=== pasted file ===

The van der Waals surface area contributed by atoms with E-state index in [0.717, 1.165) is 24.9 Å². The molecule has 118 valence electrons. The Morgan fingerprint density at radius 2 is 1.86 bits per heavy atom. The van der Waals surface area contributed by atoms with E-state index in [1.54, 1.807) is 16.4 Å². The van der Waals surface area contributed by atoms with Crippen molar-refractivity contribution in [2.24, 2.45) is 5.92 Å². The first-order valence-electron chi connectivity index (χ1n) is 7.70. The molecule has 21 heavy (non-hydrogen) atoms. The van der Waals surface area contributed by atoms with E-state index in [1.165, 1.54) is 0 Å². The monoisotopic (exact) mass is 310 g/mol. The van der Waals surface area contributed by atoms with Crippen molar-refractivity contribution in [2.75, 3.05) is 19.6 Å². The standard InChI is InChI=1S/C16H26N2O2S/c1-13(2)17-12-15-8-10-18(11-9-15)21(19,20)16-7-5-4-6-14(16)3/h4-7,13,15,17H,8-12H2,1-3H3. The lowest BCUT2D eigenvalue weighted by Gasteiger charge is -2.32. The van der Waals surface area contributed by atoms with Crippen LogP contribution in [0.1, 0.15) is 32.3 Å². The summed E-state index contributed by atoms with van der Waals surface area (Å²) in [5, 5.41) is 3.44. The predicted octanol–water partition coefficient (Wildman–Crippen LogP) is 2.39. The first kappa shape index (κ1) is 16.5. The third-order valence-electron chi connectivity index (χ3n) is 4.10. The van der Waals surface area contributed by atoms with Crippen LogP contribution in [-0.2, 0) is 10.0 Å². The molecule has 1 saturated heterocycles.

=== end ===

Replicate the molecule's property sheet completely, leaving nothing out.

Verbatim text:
The van der Waals surface area contributed by atoms with E-state index in [0.717, 1.165) is 24.9 Å². The molecule has 118 valence electrons. The Morgan fingerprint density at radius 2 is 1.86 bits per heavy atom. The van der Waals surface area contributed by atoms with E-state index in [1.54, 1.807) is 16.4 Å². The van der Waals surface area contributed by atoms with Crippen molar-refractivity contribution in [2.24, 2.45) is 5.92 Å². The first-order valence-electron chi connectivity index (χ1n) is 7.70. The molecule has 21 heavy (non-hydrogen) atoms. The van der Waals surface area contributed by atoms with E-state index in [1.165, 1.54) is 0 Å². The monoisotopic (exact) mass is 310 g/mol. The van der Waals surface area contributed by atoms with Crippen molar-refractivity contribution in [2.75, 3.05) is 19.6 Å². The standard InChI is InChI=1S/C16H26N2O2S/c1-13(2)17-12-15-8-10-18(11-9-15)21(19,20)16-7-5-4-6-14(16)3/h4-7,13,15,17H,8-12H2,1-3H3. The lowest BCUT2D eigenvalue weighted by Gasteiger charge is -2.32. The van der Waals surface area contributed by atoms with Crippen LogP contribution in [0.1, 0.15) is 32.3 Å². The summed E-state index contributed by atoms with van der Waals surface area (Å²) in [5, 5.41) is 3.44. The predicted octanol–water partition coefficient (Wildman–Crippen LogP) is 2.39. The first kappa shape index (κ1) is 16.5. The third-order valence-electron chi connectivity index (χ3n) is 4.10. The van der Waals surface area contributed by atoms with Crippen LogP contribution in [-0.2, 0) is 10.0 Å². The molecule has 1 saturated heterocycles.